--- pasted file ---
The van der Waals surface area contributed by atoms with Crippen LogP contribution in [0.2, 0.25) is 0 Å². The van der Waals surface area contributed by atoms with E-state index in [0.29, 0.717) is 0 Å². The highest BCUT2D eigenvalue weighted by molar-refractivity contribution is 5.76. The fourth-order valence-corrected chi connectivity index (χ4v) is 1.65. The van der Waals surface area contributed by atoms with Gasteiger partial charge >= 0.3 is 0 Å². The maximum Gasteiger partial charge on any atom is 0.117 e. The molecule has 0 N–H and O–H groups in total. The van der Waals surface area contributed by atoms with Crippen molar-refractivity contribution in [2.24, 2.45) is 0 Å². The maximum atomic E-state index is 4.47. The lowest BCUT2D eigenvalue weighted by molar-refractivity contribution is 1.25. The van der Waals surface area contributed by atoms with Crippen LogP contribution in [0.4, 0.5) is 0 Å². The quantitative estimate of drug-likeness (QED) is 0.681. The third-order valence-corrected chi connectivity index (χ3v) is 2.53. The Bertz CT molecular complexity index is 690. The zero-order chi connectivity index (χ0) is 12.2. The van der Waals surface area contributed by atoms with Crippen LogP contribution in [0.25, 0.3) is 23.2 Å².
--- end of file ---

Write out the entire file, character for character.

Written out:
The van der Waals surface area contributed by atoms with Crippen LogP contribution in [0.2, 0.25) is 0 Å². The van der Waals surface area contributed by atoms with E-state index in [0.29, 0.717) is 0 Å². The highest BCUT2D eigenvalue weighted by molar-refractivity contribution is 5.76. The fourth-order valence-corrected chi connectivity index (χ4v) is 1.65. The van der Waals surface area contributed by atoms with Gasteiger partial charge >= 0.3 is 0 Å². The maximum Gasteiger partial charge on any atom is 0.117 e. The molecule has 0 N–H and O–H groups in total. The van der Waals surface area contributed by atoms with Crippen molar-refractivity contribution in [2.24, 2.45) is 0 Å². The maximum atomic E-state index is 4.47. The lowest BCUT2D eigenvalue weighted by molar-refractivity contribution is 1.25. The van der Waals surface area contributed by atoms with Crippen LogP contribution in [0.4, 0.5) is 0 Å². The quantitative estimate of drug-likeness (QED) is 0.681. The third-order valence-corrected chi connectivity index (χ3v) is 2.53. The Bertz CT molecular complexity index is 690. The zero-order chi connectivity index (χ0) is 12.2. The van der Waals surface area contributed by atoms with Crippen LogP contribution in [0.25, 0.3) is 23.2 Å².